I have just come back from Winter Fest where I laid out the first three of a series on discipleship. Despite a few cultural mistakes, I made some good connections with students. There is a lot of potential for the high school students who were present to be used mightily by God. However, it was apparent that many of them are not sure exactly who is on their side. Some are raised by single parents who love them, but they have little time to connect. Others are raised by parents who just give them a key to the house and make sure the fridge is stocked with groceries. Without an adult modeling any kind of relationship, they don’t know how to have a relationship with Christ. A lot of the high school students have had a huge turnover in adult mentors in their groups. The loss of that connection is painful and developing trust with a whole new set of leaders is hard.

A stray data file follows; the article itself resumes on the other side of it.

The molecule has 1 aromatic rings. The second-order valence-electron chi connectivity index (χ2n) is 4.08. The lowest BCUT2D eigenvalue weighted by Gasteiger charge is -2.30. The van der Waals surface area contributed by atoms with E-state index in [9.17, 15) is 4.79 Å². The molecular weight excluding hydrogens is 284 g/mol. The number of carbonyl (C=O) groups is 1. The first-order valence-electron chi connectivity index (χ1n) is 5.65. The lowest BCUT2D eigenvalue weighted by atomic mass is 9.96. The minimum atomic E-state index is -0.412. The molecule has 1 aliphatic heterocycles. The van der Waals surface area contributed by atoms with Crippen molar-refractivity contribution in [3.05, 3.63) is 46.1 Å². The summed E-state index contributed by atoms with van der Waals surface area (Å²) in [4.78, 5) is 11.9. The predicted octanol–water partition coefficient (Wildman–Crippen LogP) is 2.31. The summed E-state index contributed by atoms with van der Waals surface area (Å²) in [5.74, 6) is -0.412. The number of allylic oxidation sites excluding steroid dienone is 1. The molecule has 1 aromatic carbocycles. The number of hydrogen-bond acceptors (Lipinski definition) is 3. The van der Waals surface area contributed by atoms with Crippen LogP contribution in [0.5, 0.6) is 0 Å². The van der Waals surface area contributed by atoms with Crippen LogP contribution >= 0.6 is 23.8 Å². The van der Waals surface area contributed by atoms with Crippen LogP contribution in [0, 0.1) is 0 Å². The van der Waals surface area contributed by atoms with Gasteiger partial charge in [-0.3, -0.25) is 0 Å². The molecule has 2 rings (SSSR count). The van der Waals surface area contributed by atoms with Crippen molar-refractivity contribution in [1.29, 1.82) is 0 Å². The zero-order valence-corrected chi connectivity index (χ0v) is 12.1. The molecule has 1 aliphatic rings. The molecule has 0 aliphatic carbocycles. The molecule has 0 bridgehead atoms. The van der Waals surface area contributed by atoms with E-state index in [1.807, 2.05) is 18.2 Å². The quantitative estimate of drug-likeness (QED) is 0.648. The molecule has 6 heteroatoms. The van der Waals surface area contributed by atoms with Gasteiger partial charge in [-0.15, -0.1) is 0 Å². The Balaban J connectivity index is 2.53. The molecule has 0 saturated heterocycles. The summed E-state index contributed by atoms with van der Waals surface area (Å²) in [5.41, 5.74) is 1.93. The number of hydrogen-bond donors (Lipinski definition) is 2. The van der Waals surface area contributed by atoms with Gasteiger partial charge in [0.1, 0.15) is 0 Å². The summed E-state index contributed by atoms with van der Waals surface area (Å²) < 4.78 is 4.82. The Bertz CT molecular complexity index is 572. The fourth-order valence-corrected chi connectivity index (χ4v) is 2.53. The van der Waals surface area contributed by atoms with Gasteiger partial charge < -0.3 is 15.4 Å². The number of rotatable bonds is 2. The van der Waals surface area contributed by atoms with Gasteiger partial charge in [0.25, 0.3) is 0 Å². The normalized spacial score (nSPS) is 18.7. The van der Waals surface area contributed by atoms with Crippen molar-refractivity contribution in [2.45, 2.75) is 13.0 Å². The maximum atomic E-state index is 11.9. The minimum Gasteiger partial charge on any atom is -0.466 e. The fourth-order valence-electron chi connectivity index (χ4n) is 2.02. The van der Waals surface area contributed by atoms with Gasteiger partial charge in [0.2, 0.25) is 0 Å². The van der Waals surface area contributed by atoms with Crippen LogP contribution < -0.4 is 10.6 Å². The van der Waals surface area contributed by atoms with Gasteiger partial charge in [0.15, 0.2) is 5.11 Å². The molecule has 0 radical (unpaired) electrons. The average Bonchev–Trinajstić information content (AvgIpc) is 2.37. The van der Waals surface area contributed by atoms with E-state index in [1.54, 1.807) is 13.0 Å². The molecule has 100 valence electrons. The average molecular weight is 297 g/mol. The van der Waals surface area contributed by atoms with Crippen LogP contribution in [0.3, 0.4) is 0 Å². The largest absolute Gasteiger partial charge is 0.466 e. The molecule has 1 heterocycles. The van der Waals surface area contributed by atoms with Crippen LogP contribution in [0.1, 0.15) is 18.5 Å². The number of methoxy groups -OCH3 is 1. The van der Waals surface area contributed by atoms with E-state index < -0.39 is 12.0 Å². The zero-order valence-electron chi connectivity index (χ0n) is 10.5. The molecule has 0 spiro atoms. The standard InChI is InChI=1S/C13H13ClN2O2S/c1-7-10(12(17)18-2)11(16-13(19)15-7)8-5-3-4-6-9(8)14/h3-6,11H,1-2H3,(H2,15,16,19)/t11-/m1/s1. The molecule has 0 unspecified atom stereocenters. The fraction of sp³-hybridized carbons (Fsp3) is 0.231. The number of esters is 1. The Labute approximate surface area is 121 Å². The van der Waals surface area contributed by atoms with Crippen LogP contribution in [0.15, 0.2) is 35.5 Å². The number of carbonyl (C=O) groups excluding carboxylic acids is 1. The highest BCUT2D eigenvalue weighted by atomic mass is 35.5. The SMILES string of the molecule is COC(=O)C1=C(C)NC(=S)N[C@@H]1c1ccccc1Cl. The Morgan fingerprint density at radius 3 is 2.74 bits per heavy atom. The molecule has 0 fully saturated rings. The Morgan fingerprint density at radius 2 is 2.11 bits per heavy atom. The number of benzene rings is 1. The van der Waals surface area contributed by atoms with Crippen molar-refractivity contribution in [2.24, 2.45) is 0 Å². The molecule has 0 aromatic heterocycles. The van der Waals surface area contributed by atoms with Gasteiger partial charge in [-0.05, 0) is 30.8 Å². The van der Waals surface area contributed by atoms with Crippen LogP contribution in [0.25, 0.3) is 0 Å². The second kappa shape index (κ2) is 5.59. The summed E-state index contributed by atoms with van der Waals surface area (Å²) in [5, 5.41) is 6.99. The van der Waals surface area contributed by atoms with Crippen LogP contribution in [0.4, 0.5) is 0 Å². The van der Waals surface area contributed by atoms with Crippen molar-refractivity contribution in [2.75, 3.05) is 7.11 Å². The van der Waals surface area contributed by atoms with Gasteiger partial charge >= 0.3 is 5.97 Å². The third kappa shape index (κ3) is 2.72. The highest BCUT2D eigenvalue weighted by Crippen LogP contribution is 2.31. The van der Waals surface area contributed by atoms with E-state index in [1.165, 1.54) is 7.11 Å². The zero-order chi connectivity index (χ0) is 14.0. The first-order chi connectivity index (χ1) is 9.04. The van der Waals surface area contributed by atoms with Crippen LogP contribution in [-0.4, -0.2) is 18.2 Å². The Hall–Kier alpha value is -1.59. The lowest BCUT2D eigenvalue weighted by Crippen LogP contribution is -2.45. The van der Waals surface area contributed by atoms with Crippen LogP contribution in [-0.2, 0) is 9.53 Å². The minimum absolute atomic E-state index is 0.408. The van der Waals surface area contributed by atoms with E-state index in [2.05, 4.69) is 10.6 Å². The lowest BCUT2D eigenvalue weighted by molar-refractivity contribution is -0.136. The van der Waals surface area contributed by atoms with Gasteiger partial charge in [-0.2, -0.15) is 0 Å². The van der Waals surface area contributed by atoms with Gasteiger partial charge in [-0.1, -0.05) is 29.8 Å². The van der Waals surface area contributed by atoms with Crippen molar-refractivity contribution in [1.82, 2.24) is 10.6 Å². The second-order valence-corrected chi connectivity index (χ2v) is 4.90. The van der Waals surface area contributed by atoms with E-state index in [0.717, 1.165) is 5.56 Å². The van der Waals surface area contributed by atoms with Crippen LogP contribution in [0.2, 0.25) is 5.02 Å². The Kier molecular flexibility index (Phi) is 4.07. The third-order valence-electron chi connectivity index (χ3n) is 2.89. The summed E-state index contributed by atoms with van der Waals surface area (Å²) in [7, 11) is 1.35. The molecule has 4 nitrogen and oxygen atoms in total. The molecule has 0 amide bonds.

I was thrilled, though, to see the quality of the youth pastors at Winter Fest. They care about their students and are exasperated by the lack of enthusiasm for their saviour. I am challenged with the thought of whether the high school students who display no fruit have ‘accepted ‘ Christ on their own terms or whether they have bowed the knee to Jesus on Jesus’ terms. The first step in discipleship is to give Jesus absolute authority as king. The second step is to establish that authority in the community. The third step is to keep searching for a Jesus who hides himself. The fourth step is to maintain a faithful community of believers by actively forgiving one another. The final assessment of our lives is whether we knew Jesus and more importantly if we revealed our true natures to him so that he could know us.
I pray that this path will be a worthy response to the cross of Christ. If we understand a little of the gulf that Jesus crossed for mankind’s evil nature, we will follow the five steps of discipleship with unending gratitude and fervour.